Networking event draws biophysics-related research

UW-L student Stephanie Sippl talking in front of her research poster.

UW-L student Stephanie Sippl, right, presents her research during the Biophysical Society Regional Networking event.

The mechanical properties of a molecule of DNA, the physics of a cell and new ways to teach science were all topics discussed at the first Biophysical Society Regional Networking event Saturday, Oct. 19 at UW-La Crosse. Biophysicists and other scientists from universities across the U.S., as well as researchers from medical centers came together to network.

“Any networking event helps draw attention to UW-L to highlight the research done here, make connections to other researchers, broaden our field, and expose ourselves and our students to other ways of doing things,” says Dan Grilley, assistant professor of chemistry and biochemistry.

The event aimed to increase collaboration and drew people from both undergraduate institutions and large research universities across four states — all focused on understanding biological processes using tools of physics, math, chemistry and computer science.

“We come together to highlight techniques and help each other solve problems,” says Assistant Professor of Physics Taviare Hawkins.

UW-L student Tyler Petty pointing to information on his poster during the poster session portion of the event.

UW-L student Tyler Petty presents his research during Biophysical Society Regional Networking event.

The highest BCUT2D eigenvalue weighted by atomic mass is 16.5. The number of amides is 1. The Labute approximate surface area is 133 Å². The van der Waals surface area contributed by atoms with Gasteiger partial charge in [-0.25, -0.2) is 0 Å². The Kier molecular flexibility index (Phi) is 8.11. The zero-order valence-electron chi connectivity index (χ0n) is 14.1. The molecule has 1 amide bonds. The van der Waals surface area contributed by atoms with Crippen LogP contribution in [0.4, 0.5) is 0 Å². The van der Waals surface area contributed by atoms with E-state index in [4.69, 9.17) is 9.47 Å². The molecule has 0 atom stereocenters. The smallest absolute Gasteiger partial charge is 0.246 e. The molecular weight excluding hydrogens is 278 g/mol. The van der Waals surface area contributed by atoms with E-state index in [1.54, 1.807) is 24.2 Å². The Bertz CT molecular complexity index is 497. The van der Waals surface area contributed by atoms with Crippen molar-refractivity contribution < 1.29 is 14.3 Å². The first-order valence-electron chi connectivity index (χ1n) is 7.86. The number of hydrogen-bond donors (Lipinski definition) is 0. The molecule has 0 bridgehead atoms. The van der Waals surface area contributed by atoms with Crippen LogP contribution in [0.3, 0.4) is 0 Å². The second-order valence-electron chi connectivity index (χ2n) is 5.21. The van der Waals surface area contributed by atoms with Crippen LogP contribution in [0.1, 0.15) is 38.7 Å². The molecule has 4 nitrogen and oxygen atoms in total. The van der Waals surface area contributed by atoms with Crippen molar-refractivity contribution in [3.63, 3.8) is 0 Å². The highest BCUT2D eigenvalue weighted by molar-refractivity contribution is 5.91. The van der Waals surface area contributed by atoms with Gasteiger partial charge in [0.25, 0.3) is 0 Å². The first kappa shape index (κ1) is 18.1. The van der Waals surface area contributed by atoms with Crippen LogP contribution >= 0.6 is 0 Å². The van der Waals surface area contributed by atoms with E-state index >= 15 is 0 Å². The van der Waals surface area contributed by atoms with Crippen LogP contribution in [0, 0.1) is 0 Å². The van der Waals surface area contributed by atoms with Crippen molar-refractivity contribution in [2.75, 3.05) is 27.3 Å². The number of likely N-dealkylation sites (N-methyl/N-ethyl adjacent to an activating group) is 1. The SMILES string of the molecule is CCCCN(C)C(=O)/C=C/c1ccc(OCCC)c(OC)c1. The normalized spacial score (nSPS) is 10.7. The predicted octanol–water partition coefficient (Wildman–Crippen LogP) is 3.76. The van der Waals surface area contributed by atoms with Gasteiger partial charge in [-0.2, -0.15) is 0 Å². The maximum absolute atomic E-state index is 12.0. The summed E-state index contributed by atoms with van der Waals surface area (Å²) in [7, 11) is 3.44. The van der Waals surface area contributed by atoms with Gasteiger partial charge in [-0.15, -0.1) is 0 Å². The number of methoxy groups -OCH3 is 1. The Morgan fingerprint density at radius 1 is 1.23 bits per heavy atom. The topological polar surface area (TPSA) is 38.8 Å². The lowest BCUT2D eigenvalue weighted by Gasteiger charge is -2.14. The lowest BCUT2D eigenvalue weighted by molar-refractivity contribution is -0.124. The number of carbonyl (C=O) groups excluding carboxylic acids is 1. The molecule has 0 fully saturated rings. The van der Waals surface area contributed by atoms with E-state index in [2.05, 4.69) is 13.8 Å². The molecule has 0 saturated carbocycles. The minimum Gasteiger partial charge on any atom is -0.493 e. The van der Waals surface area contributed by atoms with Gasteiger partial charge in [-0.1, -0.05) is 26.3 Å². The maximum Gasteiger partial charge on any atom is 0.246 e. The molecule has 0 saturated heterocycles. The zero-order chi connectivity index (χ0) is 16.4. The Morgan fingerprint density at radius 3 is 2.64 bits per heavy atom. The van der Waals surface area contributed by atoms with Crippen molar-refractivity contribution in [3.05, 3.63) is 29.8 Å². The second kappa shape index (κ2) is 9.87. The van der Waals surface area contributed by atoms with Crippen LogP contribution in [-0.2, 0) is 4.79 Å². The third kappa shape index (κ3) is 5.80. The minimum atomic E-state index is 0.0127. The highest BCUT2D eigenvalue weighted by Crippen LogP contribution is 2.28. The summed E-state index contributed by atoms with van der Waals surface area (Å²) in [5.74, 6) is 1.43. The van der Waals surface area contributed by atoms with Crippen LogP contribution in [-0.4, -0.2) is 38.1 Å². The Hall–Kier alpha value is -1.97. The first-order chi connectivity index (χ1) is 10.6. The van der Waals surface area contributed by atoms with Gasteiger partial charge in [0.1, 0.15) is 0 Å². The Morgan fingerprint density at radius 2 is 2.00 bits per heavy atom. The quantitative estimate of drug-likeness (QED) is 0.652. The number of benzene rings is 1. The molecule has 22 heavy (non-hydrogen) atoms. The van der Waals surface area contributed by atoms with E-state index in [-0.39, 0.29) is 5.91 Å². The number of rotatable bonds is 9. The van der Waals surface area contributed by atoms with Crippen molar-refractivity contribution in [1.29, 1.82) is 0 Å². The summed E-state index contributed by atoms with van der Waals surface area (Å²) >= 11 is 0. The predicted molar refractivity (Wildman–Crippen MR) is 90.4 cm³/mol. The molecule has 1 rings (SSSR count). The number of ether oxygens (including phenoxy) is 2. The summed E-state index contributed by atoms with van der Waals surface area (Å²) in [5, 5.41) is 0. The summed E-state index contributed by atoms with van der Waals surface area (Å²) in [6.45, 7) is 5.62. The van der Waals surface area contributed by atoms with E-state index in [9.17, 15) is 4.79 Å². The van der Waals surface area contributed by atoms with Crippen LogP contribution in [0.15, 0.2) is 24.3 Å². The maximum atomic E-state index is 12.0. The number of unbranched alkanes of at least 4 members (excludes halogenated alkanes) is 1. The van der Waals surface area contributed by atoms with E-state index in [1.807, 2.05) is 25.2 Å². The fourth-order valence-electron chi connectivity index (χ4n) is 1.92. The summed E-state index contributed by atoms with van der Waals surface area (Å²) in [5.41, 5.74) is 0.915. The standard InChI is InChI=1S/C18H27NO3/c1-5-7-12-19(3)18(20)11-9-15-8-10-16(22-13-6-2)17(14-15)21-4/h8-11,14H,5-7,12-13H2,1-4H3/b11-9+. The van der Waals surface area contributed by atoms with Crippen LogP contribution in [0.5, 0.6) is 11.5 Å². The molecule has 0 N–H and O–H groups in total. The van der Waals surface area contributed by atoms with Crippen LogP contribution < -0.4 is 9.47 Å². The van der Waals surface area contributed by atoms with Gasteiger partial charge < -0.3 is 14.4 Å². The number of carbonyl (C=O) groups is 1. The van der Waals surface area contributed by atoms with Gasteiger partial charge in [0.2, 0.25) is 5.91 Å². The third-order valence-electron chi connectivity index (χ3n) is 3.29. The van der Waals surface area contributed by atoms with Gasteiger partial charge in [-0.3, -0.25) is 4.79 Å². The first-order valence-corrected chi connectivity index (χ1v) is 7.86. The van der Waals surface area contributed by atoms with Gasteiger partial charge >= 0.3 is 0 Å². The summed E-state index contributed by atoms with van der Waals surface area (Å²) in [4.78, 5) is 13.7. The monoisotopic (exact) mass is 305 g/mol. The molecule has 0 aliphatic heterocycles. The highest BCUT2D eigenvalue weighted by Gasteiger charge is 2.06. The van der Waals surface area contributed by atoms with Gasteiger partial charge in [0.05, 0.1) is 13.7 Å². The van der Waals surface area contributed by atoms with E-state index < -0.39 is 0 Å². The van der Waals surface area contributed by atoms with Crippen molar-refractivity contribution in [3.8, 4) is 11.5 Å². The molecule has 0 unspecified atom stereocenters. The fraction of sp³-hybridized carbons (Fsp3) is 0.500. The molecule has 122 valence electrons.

It also provided an opportunity for students pursuing scientific careers to be immersed in scientific culture, says Jennifer Klein, assistant professor of Biology. “They can quickly appreciate how scientists depend on each other as resources for finding jobs, understanding data, or simply sharing experiences,” she says.

For Grilley the event resulted in reconnecting with a researcher and arranging to conduct experiments in his lab.

“Something that’s driven home a lot when I speak to other scientists is that we all go through some of the same trials and it’s nice to get the camaraderie and pass on tips, tricks and information,” he says.

Biophysics is a branch of biology that applies methods of physics to study biological structures and processes. The subject area can also include math, chemistry and computer science. Biophysics students could find careers researching enzymes that help with wound healing, developing medicinal drugs, teaching higher education biophysics courses and much more.

UW-L has biophysics classes within the Departments of Chemistry and Biology. An additional course is starting in Physics next year. Faculty from departments are exploring ways to integrate these courses.

The event was sponsored by  thePhysics, Chemistry and Biology departments with financial support from the Biophysical Society and UW-L Alumni Association.